Robert Reich on Infrastructure

Microsoft has duty to citizens as well as to shareholders

I’m a shareholder of Microsoft. Not a big one, mind you, but the money Microsoft has been spending lately lobbying has been spent on my behalf. But I’m also a US citizen, and I have goals other than maximizing the value of my stock.

I think it’s a good thing that we have a Justice Department, and that antitrust laws are enforced against powerful companies. I don’t want to live in a country dominated by the interests of big companies, even the ones I own. In short, I don’t want Microsoft to maximize the value of my shares at the expense of my values as a citizen. When I bought my tiny piece of the company, I wasn’t saying, “Take my money and do whatever’s politically necessary to give me a big return on it.” I was only asking the company to do whatever was technologically and economically necessary to give me a big return.

Microsoft’s political tactics are making an eloquent case that it and other corporate behemoths should be either more directly accountable to the public or busted up.

Source: The New York Times, Op-Ed, “A Shareholder, and a Citizen” Nov 5, 2000

Globalization and computerization widen the wage gap

For more than 15 years, people in the bottom half of the earnings distribution have lost ground. The middle class has been squeezed. The very poor have become even poorer. The wage gap is widening. Most of this is due to two great changes that started in the late 1970s-the emergence of new technologies like computers, and the knitting together of all the world’s economies. Both have been boons to well-educated professionals, but have created disasters for poorly-educated workers, who can now easily be replaced.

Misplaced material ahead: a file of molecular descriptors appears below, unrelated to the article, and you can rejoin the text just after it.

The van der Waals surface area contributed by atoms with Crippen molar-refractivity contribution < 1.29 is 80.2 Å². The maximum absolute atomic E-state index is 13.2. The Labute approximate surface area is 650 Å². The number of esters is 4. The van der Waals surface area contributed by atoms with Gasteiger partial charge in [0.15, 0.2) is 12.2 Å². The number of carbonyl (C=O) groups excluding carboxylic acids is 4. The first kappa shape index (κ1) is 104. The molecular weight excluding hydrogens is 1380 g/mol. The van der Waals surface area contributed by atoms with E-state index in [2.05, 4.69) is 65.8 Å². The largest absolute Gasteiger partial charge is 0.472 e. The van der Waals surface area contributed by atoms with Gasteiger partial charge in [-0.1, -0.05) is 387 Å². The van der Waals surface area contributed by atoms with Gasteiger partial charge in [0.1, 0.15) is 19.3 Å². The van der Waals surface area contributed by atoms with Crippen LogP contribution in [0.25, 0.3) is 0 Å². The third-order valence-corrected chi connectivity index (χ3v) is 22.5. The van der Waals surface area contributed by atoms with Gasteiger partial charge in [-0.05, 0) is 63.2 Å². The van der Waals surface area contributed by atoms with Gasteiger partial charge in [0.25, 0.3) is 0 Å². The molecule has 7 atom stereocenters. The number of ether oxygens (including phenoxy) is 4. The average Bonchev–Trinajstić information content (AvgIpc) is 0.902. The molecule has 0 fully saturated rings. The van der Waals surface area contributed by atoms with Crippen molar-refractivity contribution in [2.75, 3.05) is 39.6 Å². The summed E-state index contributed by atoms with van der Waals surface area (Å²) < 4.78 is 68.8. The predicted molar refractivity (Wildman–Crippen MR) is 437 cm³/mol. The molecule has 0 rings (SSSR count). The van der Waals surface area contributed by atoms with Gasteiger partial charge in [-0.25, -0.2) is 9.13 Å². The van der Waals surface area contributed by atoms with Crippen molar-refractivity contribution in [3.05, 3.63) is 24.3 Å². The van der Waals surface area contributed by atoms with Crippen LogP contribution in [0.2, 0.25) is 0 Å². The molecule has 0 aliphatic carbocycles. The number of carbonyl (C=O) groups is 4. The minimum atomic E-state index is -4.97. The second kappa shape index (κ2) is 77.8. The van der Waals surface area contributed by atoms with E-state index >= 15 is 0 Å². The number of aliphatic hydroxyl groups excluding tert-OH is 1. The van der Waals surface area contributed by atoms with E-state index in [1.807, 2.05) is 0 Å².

The same transformation has undermined the implicit social contract that once existed between companies and their employees, such that when the company did better, its workers did too. Technology and global competition have allowed investors to move capital quickly to wherever it earns the most.

The main answer is to improve education and job skills. The other part of the answer is to renew the compact between companies and their workers. Encourage profit-sharing. Strengthen unions.

Source: Locked in the Cabinet, p. 12-13 Nov 15, 1992

Other gubernatorial candidates on Infrastructure: Robert Reich on other issues:
AK-D Fran Ulmer
AK-R Frank Murkowski
AL-D Don Siegelman
AL-R Bob Riley
AR-D Jimmie Lou Fisher
AR-R Mike Huckabee
AZ-D Janet Napolitano
AZ-R Matt Salmon
CA-D Gray Davis
CA-R Bill Simon
CT-D Bill Curry
CT-R John Rowland
FL-D Bill McBride
FL-D Janet Reno
FL-R Jeb Bush
GA-D Roy Barnes
GA-R Sonny Perdue
HI-D Mazie Hirono
HI-R Linda Lingle
IA-D Tom Vilsack
IA-R Doug Gross
ID-D Jerry Brady
ID-R Dirk Kempthorne
IL-D Rod Blagojevich
IL-R George Ryan
KS-D Kathleen Sebelius
KS-R Tim Shallenburger
MA-D Shannon O'Brien
MA-D Robert Reich
MA-R Mitt Romney
MD-D Kathleen Townsend
MD-R Bob Ehrlich
ME-D John Baldacci
ME-R Peter Cianchette
MI-D Jennifer Granholm
MI-R Dick Posthumus
MN-D Roger Moe
MN-I Tim Penny
MN-R Tim Pawlenty
NE-D Stormy Dean
NE-R Mike Johanns
NH-D Mark Fernald
NH-R Craig Benson
NM-D Bill Richardson
NM-R John Sanchez
NV-D Joe Neal
NV-R Kenny Guinn
NY-D Carl McCall
NY-D Andrew Cuomo
NY-R George Pataki
OH-D Tim Hagan
OH-R Bob Taft
OK-D Brad Henry
OK-R Steve Largent
OR-D Ted Kulongoski
OR-R Kevin Mannix
PA-D Mike Fisher
PA-R Ed Rendell
RI-D Myrth York
RI-R Don Carcieri
SC-D Jim Hodges
SC-R Mark Sanford
SD-D Jim Abbott
SD-R Mike Rounds
TN-D Phil Bredesen
TN-R Van Hilleary
TX-D Tony Sanchez
TX-R Rick Perry
VT-D Doug Racine
VT-R Jim Douglas
WI-D Jim Doyle
WI-L Ed Thompson
WI-R Scott McCallum
WY-D Dave Freudenthal
WY-R Eli Bebout
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MA02 Gubernatorial:
Carla Howell
Jane Swift
Jill Stein
Paul Celucci
Shannon O'Brien
Steve Grossman
Tom Birmingham
Warren Tolman
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